Somebody's Daughter: A Novelby Marie Myung-Ok Lee
A "heartwarming and heartbreaking"* story of a Korean American girl's search for her rootsSomebody's Daughter is the story of nineteen-year-old Sarah Thorson, who was adopted as a baby by a Lutheran couple in the Midwest. After dropping out of college, she decides to study in Korea and becomes more and more intrigued by her Korean heritage, eventually embarking on… See more details below
A "heartwarming and heartbreaking"* story of a Korean American girl's search for her rootsSomebody's Daughter is the story of nineteen-year-old Sarah Thorson, who was adopted as a baby by a Lutheran couple in the Midwest. After dropping out of college, she decides to study in Korea and becomes more and more intrigued by her Korean heritage, eventually embarking on a crusade to find her birth mother. Paralleling Sarah's story is that of Kyung-sook, who was forced by difficult circumstances to let her baby be swept away from her immediately after birth, but who has always longed for her lost child.
"Somebody's Daughter is a gift for those forgotten, for the thousands of Korean children adopted by white parents, for those who search and yearn for a sense of home and self."Nora Okja Keller, author of Comfort Woman and Fox Girl
"If you're looking for a book that is both heartwarming and heartbreaking, then this is for you. Sarah's search for her mother and Kyung-sook's search for her daughter are guaranteed tearjerkers."Taylor Amato, Elle Girl*
"Lee manages to be both comic and frank in this story of one girl's journey back to Korea and her lost mother's own journey toward redemption." Ann Hood, author of The Ornithologist's Guide to Life
"Sarah's wry honesty is just one of the pleasures of this wonderfully observed novel . . . Somebody's Daughter is a treat."-Ellen Shapiro, People
"Sumptuous and emotionally stunning . . . Once you begin this novel, you won't be able to put it down, infused as it is with our fragile sense of self, the search for natural parents to anchor one's identity, and Lee's elegant, imagistically sinuous prose that continually stabs the heart." -Sam Coale, Providence Journal
"Somebody's Daughter is that rare book, that rare page-turner, the one you cannot put down, the one you will suspend washing the laundry for or cooking breakfast for. It is the novel you will open and read in one urgent breath as you take in the storyteller's compelling tale of lives felt long after the book's end as you turn off the light to sleep." Lois-Ann Yamanaka, author of Wild Meat and the Bully Burgers
"Be prepared to put yourself in the adoptee's frame of mind. It is written from our viewpoint, and it's a keeper."Eun Mi Young, Adoptive Families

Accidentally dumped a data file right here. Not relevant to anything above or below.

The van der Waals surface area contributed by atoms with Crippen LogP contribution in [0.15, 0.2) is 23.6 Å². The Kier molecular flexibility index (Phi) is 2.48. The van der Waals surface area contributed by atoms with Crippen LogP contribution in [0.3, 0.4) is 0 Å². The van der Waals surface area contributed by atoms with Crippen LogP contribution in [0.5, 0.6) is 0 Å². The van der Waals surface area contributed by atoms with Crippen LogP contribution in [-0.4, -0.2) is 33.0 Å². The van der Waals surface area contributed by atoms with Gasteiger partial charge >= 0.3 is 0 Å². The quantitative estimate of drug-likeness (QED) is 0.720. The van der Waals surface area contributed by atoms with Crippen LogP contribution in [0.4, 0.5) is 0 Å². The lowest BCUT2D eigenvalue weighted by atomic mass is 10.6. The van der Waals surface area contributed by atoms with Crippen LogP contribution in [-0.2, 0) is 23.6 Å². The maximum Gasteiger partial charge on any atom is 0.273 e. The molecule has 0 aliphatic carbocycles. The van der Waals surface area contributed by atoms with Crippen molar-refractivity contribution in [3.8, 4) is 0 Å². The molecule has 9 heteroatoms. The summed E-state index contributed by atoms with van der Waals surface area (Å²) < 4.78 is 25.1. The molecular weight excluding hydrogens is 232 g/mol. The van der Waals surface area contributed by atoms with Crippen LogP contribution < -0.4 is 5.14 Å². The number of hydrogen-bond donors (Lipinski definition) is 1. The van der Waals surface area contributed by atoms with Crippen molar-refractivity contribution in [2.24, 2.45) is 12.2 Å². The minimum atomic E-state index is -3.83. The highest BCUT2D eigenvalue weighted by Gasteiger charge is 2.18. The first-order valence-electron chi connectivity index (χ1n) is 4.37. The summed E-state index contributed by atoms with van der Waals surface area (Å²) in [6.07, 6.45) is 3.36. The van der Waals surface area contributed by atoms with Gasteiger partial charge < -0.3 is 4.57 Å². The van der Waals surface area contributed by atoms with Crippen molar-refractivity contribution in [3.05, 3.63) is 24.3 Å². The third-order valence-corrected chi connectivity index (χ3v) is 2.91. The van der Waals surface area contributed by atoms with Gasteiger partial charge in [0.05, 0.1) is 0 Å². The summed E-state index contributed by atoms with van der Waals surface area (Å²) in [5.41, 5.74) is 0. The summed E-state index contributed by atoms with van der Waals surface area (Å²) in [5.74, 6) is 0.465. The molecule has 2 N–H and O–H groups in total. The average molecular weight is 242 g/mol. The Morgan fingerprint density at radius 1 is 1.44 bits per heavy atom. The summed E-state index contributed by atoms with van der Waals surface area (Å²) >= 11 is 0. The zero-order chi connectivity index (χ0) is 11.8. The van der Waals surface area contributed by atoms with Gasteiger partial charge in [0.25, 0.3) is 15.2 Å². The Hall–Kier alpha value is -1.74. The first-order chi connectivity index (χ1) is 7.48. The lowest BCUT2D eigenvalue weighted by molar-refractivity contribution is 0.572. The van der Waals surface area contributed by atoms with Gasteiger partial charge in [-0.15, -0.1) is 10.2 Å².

"Her colorful characters crackle and pop off the page . . . A grown-up gem of a novel where joy mingles with sorrow, and heartbreak is laced with hope."
-Allison Block, Booklist, starred review
- Beacon Press
- Publication date:
- Sold by:
- Barnes & Noble
- NOOK Book
- Sales rank:
- File size:
- 425 KB
and post it to your social network
Most Helpful Customer Reviews
See all customer reviews >
I loved this book -- I'm not Korean American or adopted, but I am a fan of great novels, and this is one. The two parallel stories of Sarah and her birth mother are beautifully written, and the mystery of whether Sarah will meet her birth mother is revealed to my great satisfaction. The description of life in Korea (now and in the early 1970s) is very evocative. This is one of my favorite books of 2005.
'Shortly after landing in Seoul to begin language classes, Sarah Thorson, a 19-year-old Korean-American adoptee raised by Minnesota Lutherans, is called a Twinkie--'yellow on the outside, white on the inside.' The taunt hardly fazes her. 'In a taxonomy of Hostess junk food cakes, I went beyond Twinkie. I was a Sno-ball, the coconut treat that's white to the core.' Sarah's wry honesty is just one of the pleasures of this wonderfully observed novel. Interspersed with Sarah's adventures in Korea's often-bewildering terrain is the story of Kyung-sook, a shrimp seller haunted by memories of the daughter she had to abandon. Resisting easy resolution, the dual narratives bring to life a country where 'everything was changeable in the blink of an eye.' Somebody's Daughter is a treat.'' --Ellen Shapiro
The story of Sarah, a Korean adoptee and her struggle with being Korean but knowing nothing about her heritage. Also the story of her birth mother and why she made the decision to give her up. I am a Korean adoptee too and I could really relate to the book. Although it is fictional it gives a perspective that many adoptees can attest to - that being adopted was probaby for the best, but it is still difficult not knowing your own personal history. The book gives a great description of Korean attitudes and it's culture, past and present.
This novel is by far the BEST I came across in a long time. It's a story of a woman trying to find her Korean identity. I know there's a lot of stories like this but Lee did a great job writing about the protagonist's journey and emotions. Overall, great book!!